Each June, I have to take stock of the expectations I’ve piled up during the winter months and decide what’s realistic versus overly idealistic. Usually, the same thread weaves through each one: I’m looking for opportunities for my family to press pause together.
It's time to call out a seemingly innocent error, a well-meaning mixup. No one set out to create it — there's no evil conspiracy at play here. But with all the money, t-shirts, and Instagram accounts devoted to spreading this good-hearted confusion, the time has come to speak truth.
The more tired I got, the more we found ourselves reading. Frankly, because of all that ever-present work, I often needed to press pause and just sit for a few minutes. That’s when I began to notice that story time didn’t have to be a well-intended chore.
Each family has their own unique combination of both conscious and unconscious priorities. The difference between a great book and a mediocre one is whether the message is strong enough to reinforce those priorities or, at times, conflict with them.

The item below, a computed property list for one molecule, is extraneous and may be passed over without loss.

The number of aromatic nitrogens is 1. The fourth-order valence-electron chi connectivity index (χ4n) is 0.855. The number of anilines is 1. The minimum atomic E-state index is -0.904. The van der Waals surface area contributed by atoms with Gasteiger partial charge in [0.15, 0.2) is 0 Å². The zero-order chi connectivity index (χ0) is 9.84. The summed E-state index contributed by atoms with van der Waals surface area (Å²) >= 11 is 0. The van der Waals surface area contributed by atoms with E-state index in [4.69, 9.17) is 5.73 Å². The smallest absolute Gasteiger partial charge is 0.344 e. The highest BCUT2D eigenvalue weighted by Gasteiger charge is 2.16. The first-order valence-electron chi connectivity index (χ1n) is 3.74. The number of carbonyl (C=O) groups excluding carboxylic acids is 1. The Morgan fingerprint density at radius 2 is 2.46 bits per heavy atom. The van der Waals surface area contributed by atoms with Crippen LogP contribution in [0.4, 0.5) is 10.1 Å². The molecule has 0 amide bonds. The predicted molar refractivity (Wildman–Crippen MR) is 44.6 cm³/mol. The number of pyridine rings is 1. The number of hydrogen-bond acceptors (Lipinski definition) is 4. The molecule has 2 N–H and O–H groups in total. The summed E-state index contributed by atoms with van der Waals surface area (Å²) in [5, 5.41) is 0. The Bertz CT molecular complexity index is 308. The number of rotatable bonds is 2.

With time and energy in short supply, reading good books makes much more sense than slogging our way through so-so ones. So what is it that separates the exceptional from the mediocre? We think it boils down to two things.
In the chaos that ensues once my little people and I are scanning the shelves (am I the only one who leaves the library sweating from a cardio high?), I've developed a much-needed radar for books best left on the shelves.
Finding good books — really good books — to read together takes time. A lot of time, in fact. Time you either don’t have or could spend in other productive ways. So we developed a short, simple quiz designed to help us help you.
For nearly two years, we've wrestled with the questiondo good books matter? The Literaseeds team unanimously agrees that they do, but we cringe a bit when we say it. And we've hesitated to say it to you too.